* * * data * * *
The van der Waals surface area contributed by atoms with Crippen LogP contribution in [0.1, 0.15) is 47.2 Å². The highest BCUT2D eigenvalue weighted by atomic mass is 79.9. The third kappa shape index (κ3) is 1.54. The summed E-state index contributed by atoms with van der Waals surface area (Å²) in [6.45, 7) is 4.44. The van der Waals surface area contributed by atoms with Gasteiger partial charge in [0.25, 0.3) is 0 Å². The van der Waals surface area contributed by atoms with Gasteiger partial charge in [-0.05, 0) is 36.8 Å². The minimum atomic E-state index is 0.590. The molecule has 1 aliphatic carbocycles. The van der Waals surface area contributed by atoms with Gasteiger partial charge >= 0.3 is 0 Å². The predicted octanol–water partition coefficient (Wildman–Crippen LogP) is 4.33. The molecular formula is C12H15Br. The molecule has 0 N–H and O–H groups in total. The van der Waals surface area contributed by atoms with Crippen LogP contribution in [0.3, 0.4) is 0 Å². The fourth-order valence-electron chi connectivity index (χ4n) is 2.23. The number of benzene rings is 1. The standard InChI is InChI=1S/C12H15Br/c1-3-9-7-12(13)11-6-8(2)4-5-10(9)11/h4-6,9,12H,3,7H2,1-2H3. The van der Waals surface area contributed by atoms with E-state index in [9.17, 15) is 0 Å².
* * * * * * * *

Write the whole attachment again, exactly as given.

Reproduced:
The van der Waals surface area contributed by atoms with Crippen LogP contribution in [0.1, 0.15) is 47.2 Å². The highest BCUT2D eigenvalue weighted by atomic mass is 79.9. The third kappa shape index (κ3) is 1.54. The summed E-state index contributed by atoms with van der Waals surface area (Å²) in [6.45, 7) is 4.44. The van der Waals surface area contributed by atoms with Gasteiger partial charge in [0.25, 0.3) is 0 Å². The van der Waals surface area contributed by atoms with Gasteiger partial charge in [-0.05, 0) is 36.8 Å². The minimum atomic E-state index is 0.590. The molecule has 1 aliphatic carbocycles. The van der Waals surface area contributed by atoms with Gasteiger partial charge >= 0.3 is 0 Å². The predicted octanol–water partition coefficient (Wildman–Crippen LogP) is 4.33. The molecular formula is C12H15Br. The molecule has 0 N–H and O–H groups in total. The van der Waals surface area contributed by atoms with Crippen LogP contribution in [0.3, 0.4) is 0 Å². The fourth-order valence-electron chi connectivity index (χ4n) is 2.23. The number of benzene rings is 1. The standard InChI is InChI=1S/C12H15Br/c1-3-9-7-12(13)11-6-8(2)4-5-10(9)11/h4-6,9,12H,3,7H2,1-2H3. The van der Waals surface area contributed by atoms with E-state index in [9.17, 15) is 0 Å².